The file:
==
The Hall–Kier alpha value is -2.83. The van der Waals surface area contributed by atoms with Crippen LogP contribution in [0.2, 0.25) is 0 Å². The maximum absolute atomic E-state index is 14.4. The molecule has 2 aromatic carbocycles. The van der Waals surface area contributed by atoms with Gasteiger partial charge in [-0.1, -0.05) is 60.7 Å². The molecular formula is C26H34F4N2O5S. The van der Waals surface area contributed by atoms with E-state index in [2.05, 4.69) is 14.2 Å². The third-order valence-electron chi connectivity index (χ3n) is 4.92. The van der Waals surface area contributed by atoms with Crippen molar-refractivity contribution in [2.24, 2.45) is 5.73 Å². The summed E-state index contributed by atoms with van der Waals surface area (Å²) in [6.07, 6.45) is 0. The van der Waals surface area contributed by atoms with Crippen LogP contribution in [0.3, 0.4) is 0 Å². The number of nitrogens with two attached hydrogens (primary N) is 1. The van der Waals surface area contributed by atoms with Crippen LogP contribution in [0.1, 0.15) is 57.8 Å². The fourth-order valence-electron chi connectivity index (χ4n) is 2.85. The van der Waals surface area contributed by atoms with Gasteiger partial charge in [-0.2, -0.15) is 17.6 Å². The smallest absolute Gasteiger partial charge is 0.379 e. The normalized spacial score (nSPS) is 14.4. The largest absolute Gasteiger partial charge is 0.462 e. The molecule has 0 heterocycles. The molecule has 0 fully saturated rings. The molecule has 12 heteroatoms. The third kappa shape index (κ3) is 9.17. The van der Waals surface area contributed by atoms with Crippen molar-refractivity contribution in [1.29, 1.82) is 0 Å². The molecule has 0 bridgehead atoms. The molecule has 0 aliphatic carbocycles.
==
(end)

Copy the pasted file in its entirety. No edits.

The Hall–Kier alpha value is -2.83. The van der Waals surface area contributed by atoms with Crippen LogP contribution in [0.2, 0.25) is 0 Å². The maximum absolute atomic E-state index is 14.4. The molecule has 2 aromatic carbocycles. The van der Waals surface area contributed by atoms with Gasteiger partial charge in [-0.1, -0.05) is 60.7 Å². The molecular formula is C26H34F4N2O5S. The van der Waals surface area contributed by atoms with E-state index in [2.05, 4.69) is 14.2 Å². The third-order valence-electron chi connectivity index (χ3n) is 4.92. The van der Waals surface area contributed by atoms with Crippen molar-refractivity contribution in [2.24, 2.45) is 5.73 Å². The summed E-state index contributed by atoms with van der Waals surface area (Å²) in [6.07, 6.45) is 0. The van der Waals surface area contributed by atoms with Crippen LogP contribution in [0.3, 0.4) is 0 Å². The number of nitrogens with two attached hydrogens (primary N) is 1. The van der Waals surface area contributed by atoms with Crippen LogP contribution in [0.1, 0.15) is 57.8 Å². The fourth-order valence-electron chi connectivity index (χ4n) is 2.85. The van der Waals surface area contributed by atoms with Gasteiger partial charge in [-0.2, -0.15) is 17.6 Å². The smallest absolute Gasteiger partial charge is 0.379 e. The normalized spacial score (nSPS) is 14.4. The largest absolute Gasteiger partial charge is 0.462 e. The molecule has 0 heterocycles. The molecule has 0 fully saturated rings. The molecule has 12 heteroatoms. The third kappa shape index (κ3) is 9.17. The van der Waals surface area contributed by atoms with Crippen molar-refractivity contribution in [1.29, 1.82) is 0 Å². The molecule has 0 bridgehead atoms. The molecule has 0 aliphatic carbocycles.